Assemble offers up to 17 different animations which can be staggered and offset. Assemble also allows you to set the Target mode. The result is an almost endless array of settings. But perhaps the most interesting fact is that it's possible to manually choose elements and/or list classes to let the stack know which partial segments should be animated.
The whole process is relatively complicated to describe and a picture says more than a thousand words, so why don't you take a look at the Assemble demo page to see what Assemble can do. I promise that you won't be disappointed.
[Animation] Type – 17 options
Speed – ms
Stagger – Adjust the total possible time between the first segment animation till the last. 1000ms would mean each segment will animate randomly in between 0 and 1000 milliseconds. Decrease this value to have the segments animate closer together
Offset – Adjust the distance from the top of the browser window the animation initializes. 100% will cause the animation to start as soon as it is inside the browser window. 30% will cause the animation to start only when the element is in the top half of the window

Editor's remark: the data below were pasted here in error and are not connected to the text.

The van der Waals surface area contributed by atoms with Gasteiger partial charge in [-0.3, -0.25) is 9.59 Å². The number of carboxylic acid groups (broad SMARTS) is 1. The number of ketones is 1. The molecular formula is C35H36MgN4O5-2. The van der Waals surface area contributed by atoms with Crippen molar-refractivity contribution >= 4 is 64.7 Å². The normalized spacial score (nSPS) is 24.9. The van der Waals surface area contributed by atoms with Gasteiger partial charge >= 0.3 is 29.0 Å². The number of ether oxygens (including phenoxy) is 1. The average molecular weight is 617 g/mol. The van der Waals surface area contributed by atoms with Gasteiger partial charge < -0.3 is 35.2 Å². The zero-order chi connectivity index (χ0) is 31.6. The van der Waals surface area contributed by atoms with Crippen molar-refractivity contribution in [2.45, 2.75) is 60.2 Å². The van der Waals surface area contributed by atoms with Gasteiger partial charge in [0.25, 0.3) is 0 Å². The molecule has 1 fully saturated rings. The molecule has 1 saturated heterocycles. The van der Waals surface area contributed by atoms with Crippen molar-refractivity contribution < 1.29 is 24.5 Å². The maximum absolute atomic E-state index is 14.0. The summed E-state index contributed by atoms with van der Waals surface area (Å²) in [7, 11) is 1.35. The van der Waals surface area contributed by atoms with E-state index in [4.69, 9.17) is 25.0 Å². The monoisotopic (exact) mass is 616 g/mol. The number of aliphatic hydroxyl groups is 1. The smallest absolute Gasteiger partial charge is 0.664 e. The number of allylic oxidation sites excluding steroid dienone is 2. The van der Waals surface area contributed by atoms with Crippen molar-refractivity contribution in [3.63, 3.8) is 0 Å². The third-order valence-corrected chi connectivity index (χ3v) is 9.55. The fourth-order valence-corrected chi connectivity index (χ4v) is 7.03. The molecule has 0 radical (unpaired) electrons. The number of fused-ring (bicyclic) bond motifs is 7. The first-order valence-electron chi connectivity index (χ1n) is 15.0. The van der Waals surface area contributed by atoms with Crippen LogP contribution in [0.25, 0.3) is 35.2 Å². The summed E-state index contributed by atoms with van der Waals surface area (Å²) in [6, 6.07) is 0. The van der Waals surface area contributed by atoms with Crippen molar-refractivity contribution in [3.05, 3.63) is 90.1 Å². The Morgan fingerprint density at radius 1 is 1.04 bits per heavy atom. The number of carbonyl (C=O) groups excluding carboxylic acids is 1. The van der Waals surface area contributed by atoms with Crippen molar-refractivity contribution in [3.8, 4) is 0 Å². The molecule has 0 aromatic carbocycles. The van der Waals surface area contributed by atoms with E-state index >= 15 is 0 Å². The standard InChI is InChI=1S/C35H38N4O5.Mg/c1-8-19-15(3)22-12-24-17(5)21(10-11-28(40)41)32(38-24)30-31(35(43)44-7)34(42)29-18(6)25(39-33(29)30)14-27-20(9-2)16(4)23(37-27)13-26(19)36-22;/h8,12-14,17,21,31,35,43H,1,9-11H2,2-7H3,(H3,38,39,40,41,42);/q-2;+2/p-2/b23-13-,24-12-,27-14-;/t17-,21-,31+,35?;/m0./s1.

Target Mode – Automatic Segmented, Automatic Whole, Manual Segmented
If you're into animated page elements, Assemble offers a few innovative options which, when used sparingly, can make your page all the more interesting.
The wait is over. Duck Soup has a sibling and if you thought Maximum Design was cool, you'll find Quantum Edge has been chilled a couple of degrees more.
Quantum Edge began life as what was probably the single most complicated RapidWeaver project ever produced. In the meantime, Marten has taken sensible steps to split the project into more bite-sized modules. Five of them.